Your right, it is important to that the oil is foodsafe. I use what you call flax oil, cool pressed linseed. Here it is sold by the name virgin linseed oil. Some times I wash the oil, that makes it even better. But it takes some extra work, so most times I'm to lazy to do it. I just buy the best quality linseed oil I can find and use it out of the box.

livichris7 months ago
how do you hollow out the bowl, do you need s special knife?
Kids of Forest11 months ago

I started doing this with my swiss knife, it's very good project>

theegghead11 months ago

will pine work or is it too soft?

anilbot1 year ago
No wonderyou are wasting so much (crying..) wood !
For the sake of simplicity, you are using too crude tools, I'm afraid if they are from prehistoric tool collection... Ha ha ha....
Use the right tool and save trees.. :)
Just imagine your son bringing you 18 spoons, and you find the precious appletree missing from your lawn... tears..

(Show me the spoons alone, and they look awesome)
darman121 year ago
That's a handsome spoon. Great craftsmanship!
mikecz1 year ago
These are some really nice (and distinctive) looking spoons!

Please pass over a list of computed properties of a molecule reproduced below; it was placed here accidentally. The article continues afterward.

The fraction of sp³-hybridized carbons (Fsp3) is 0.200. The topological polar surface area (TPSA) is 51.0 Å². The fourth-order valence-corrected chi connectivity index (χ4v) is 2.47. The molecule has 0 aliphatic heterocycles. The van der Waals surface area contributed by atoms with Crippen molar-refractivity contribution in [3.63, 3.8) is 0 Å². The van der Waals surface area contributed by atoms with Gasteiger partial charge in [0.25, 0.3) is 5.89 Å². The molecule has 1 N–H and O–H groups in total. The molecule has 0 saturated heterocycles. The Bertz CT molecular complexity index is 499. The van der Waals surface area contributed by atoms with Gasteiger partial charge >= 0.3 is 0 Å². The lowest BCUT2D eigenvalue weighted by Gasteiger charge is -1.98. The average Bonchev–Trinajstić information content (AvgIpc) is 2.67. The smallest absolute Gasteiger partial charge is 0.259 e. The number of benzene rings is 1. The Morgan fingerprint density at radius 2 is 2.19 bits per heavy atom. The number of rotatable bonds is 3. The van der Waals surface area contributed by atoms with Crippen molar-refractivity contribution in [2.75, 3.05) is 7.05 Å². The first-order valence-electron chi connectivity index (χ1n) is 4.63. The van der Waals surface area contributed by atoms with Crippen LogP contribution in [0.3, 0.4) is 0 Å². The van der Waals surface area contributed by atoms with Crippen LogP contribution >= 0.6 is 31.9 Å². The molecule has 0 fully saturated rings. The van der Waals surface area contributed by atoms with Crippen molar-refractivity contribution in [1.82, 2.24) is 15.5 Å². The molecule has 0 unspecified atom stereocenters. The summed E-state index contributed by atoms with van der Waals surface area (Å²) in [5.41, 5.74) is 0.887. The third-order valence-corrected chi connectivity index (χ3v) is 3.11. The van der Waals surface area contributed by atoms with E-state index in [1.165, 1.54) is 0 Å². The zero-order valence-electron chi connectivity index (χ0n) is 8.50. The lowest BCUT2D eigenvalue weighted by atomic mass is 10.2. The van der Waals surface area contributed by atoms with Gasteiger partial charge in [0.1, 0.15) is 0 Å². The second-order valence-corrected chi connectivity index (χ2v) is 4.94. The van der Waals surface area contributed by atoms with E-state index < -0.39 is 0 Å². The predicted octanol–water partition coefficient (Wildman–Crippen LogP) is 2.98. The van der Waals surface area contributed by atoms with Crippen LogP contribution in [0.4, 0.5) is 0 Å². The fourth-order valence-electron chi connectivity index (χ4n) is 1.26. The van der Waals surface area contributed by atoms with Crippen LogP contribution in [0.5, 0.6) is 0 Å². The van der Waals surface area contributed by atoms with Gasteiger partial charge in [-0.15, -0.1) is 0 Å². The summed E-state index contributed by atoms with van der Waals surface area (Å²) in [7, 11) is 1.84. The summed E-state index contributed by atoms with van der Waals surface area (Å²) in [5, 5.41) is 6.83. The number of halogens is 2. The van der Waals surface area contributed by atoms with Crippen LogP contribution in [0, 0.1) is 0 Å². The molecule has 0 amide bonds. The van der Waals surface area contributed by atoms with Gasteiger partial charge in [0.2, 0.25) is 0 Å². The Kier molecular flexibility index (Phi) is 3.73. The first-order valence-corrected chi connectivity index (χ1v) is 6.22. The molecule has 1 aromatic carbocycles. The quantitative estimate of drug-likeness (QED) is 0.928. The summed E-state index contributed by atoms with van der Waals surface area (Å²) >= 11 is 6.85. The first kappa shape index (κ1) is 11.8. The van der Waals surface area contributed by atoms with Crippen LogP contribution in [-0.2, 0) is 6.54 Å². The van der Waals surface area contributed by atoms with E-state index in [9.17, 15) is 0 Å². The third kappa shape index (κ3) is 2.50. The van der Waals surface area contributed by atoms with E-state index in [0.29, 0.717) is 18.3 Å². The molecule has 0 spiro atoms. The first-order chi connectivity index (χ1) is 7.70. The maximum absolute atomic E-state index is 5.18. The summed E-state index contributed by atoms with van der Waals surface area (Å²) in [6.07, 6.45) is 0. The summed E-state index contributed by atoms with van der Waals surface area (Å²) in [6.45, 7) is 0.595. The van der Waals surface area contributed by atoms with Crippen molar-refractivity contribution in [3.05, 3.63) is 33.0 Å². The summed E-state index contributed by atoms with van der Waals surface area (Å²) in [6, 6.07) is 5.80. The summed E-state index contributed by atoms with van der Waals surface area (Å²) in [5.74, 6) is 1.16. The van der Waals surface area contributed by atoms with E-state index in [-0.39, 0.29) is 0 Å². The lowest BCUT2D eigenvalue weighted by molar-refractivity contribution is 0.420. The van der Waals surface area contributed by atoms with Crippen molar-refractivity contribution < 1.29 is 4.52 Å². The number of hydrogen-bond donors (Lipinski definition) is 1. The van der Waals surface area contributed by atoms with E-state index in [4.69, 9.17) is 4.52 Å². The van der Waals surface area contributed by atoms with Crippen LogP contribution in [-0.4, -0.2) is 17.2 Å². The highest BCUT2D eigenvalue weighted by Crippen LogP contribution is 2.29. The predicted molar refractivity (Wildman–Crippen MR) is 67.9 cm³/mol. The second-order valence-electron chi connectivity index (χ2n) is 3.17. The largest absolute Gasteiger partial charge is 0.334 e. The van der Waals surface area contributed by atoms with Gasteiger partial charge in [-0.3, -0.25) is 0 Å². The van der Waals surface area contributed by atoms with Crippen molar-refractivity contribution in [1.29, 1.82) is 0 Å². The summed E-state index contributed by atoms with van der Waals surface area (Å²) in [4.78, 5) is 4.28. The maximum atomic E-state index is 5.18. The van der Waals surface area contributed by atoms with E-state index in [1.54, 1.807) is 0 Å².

paultkamp2 years ago
Are you a blacksmith as well? Did you make all those tools?
StickMaker6 years ago
Very nice work! Have you tried making it with Diamond Willow? The middle of each stick is red in color and the outside white; pictures on my website at
i loled when i read this: If you cannot view this page, you probably are not using a computer. Get one soon!
morfmir (author)  laurenmendoza6 years ago
Diamond Willow are very beautiful. But I have never seen it here in Denmark.
Well, morfmir; I do ship it worldwide; just Google "Diamond Willow sticks" and my name "Ken Laninga" and you'll find me for sure.
Box Elder looks like pink marble. Pretty hard for carving, but with a fine whetstone and patience...
 box elder looks really nice....
Ray from RI2 years ago
With out a doubt S. Djarv makes the best spoon carving knife anywhere on the earth!!!
slemsofa5 years ago
here`s some pictures of the spoons I made during summer! I havent oil them yet though. thanks for a great instructable. not the best picture quality but I had to take them with my cellphone.. the first one is beech , the second ash and the third birch..
I realize it's been years since you posted this comment however if you ever sell these online, please do contact me.
I like your twisted handle. Did you carve the handle like that, or was it already twisted? Also, did you split the wood out or get it already cut? One more question: how long are your spoons here?
pretty cool and creative designs, slemsofa!